Pikes Peak, renowned as ‘America’s Mountain,’ hovers over the City of Colorado Springs and touches the sky at an elevation of 14,115 feet. The Peak is one of the most important natural areas in the region. Informally called an "island in the sky," the massif hosts montane, sub-alpine, and alpine ecozones, which are isolated by at least 60-miles from the closest ecozones in the Mosquito Range. The mountain provides critical habitat for a wide range of native flora and fauna. This area is of significant local importance as a principal water source for the communities of Colorado Springs and Manitou Springs.
RMFI has an extensive history of stewarding Pikes Peak. Starting in the early 200's, RMFI worked to mitigate impacts originating from runoff from the Pikes Peak Highway (prior to paving operations) which exacerbated natural erosion processes on the Peak. Gullies on steep slopes in the watershed transported many tons of sediment into fragile wetlands on the Peak. Under a court settlement initiated by the Sierra Club, the City of Colorado Springs and the U.S. Forest Service were instructed to address the erosion and sedimentation problems of the highway and to bring the road into compliance with the Clean Water Act within 10 years of the settlement. Funds were awarded to the Sierra Club for remediation and restoration work outside the highway corridor to address sedimentation in the wetlands. These monies were placed into a fund (the Pikes Peak Fund), with the Sierra Club, the City of Colorado Springs, and the U.S. Forest Service acting as partners to ensure the best use of these monies for erosion control and restoration work. In 2003, the Rocky Mountain Field Institute (RMFI) was contracted by the Pikes Peak Fund to assess the environmental damage outside the highway corridor and begin implementing project work in the watershed. Since 2005, RMFI has spearheaded the Pikes Peak Watershed Erosion Control and Restoration Project, a large-scale, multi-year collaborative restoration effort undertaken by the Pikes Peak Chapter of the Sierra Club, the City of Colorado Springs, the U.S. Forest Service – Pike National Forest, and RMFI.
To date, RMFI and partners have completed six major projects within the watershed including work within the North Crystal Creek, Ski Creek, Glen Cove Creek, Severy Creek, and West Fork of Beaver Creek Basins. These projects have resulted in more than 2 miles of stream channel restoration and stabilization and over 11 acres of restored forestland, wetland, and alpine tundra.
Severy Creek Wetland
The Severy Creek Wetland has been the largest ongoing restoration site of the Pikes Peak Watershed and Erosion Control Project. This unique wetland covers approximately 14.6 acres of land at an elevation of 10,827 feet (3,300 meters) within the Severy Creek Basin on the northeastern flank of Pikes Peak. The eastern-most portion of the wetland is a fen supported by upward seepage from mineral soil, groundwater through flow from spring fed streams, and groundwater recharge from adjacent slopes. Some areas contain as much as 57.9 inches (147 cm) of peat under a wide diversity of wetland species. The western portion of the fen has been heavily impacted by recent and historic alluvial deposition. Like other wetlands along the Pikes Peak Highway, many tons of sediment originating from off-highway gullies have buried approximately 9.6 acres of fragile peat soils and their associated plant species. Under the Severy Creek Basin Erosion Control and Restoration Proposal (RMFI, 2012), restoring the areas of the Severy Creek Wetland affected by the growing alluvial fan and mitigating the potential threat of additional sedimentation into un-impacted areas was deemed the highest priority goal. In support of this, RMFI completed high priority streambank stabilization work with an AmeriCorps crew during 2012. In succeeding years, RMFI ran 1-week long Volunteer Vacation programs to revegetate and stabilize key areas of the impacted wetland, alluvial fan, and stream channel in 2013 and 2014. In those 2 years, volunteers planted well over 1,000 local sedge, bunchgrass, and cinquefoil shrub plugs into barren alluvial areas, placed numerous log erosion barriers and similar erosion control structures, and strategically planted hundreds of willow stakes where the water table permitted. In 2015, RMFI partnered with Friends of the Peak to run a volunteer workday of native seed collection and planting in the same area, which has helped to fill bare areas in-between earlier transplant plugs. Work in 2016 and 2017 reinforced areas of the 2012 streambank stabilization, including planting willow stakes with a new vertical bundle method for streambank engineering, and to continue to plant more native transplant plugs working westward on the remaining bare alluvial plume.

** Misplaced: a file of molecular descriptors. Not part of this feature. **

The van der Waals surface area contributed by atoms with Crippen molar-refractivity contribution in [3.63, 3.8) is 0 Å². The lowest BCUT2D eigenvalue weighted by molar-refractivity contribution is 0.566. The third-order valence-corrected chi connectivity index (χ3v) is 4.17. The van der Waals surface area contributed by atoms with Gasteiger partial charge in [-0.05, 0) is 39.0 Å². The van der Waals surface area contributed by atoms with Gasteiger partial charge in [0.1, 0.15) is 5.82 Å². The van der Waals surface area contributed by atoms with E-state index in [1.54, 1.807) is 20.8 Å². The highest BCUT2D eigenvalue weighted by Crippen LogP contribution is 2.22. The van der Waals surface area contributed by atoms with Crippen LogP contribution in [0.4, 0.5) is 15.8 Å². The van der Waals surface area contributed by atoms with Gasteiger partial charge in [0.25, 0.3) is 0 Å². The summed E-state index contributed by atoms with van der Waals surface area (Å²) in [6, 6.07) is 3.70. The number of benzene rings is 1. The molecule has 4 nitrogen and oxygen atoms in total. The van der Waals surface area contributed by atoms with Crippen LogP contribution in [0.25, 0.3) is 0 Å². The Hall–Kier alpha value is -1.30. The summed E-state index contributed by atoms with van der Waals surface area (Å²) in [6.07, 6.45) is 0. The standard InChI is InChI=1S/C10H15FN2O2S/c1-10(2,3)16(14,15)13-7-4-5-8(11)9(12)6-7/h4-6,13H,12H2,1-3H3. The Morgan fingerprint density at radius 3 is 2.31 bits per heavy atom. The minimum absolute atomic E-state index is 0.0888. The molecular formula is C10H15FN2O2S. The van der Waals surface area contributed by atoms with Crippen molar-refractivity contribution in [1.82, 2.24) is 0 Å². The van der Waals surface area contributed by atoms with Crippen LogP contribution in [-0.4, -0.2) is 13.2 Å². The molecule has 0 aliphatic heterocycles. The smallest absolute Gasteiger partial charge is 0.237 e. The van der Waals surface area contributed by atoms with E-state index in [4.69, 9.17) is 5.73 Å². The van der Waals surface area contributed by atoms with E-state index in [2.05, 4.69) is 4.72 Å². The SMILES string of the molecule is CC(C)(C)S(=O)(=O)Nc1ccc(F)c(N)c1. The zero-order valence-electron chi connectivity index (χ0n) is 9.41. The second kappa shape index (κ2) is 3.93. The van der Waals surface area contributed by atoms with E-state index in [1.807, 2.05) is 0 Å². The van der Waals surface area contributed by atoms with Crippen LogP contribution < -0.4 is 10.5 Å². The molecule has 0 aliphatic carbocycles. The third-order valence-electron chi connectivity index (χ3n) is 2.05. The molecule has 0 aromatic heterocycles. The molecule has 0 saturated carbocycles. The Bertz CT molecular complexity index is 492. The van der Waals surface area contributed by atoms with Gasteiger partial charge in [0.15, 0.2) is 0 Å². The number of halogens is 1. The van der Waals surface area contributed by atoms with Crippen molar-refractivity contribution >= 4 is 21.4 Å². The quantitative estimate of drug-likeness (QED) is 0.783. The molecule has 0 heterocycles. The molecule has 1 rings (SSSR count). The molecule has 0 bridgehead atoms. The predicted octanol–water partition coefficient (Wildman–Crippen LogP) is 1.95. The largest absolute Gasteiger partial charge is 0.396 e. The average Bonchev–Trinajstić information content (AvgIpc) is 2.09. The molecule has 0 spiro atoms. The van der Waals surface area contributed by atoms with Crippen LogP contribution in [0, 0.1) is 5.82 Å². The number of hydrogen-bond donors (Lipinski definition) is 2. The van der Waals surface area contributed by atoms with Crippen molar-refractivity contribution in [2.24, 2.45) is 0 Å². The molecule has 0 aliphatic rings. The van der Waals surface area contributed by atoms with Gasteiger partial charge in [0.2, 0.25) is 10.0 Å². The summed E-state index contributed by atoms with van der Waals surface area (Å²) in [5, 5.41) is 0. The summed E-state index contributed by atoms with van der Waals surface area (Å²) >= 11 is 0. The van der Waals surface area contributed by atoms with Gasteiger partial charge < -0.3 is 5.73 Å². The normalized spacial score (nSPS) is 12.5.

Pikes Peak Celebration
The 2018 season marked the final year of the Pikes Peak Fund. To celebrate the success of the Fund, partners hosted a Pikes Peak Celebration on Saturday, September 8th. Interested members of the community, including political dignitaries like Colorado Springs Mayor John Suthers, were taken on a tour of various worksites on the Mountain. Three vans shuttled the participants from the bottom of the Mountain with stops at Elk Park Knoll (Severy Wetland), Mile 18, and Glen Cove Wetland. At each stop, representatives from the Fund discussed the work that was done at each site and fielded questions from the participants. The final stop of the tour was at the Halfway Picnic Grounds where lunch was provided. In all, 35 people participated in the tour.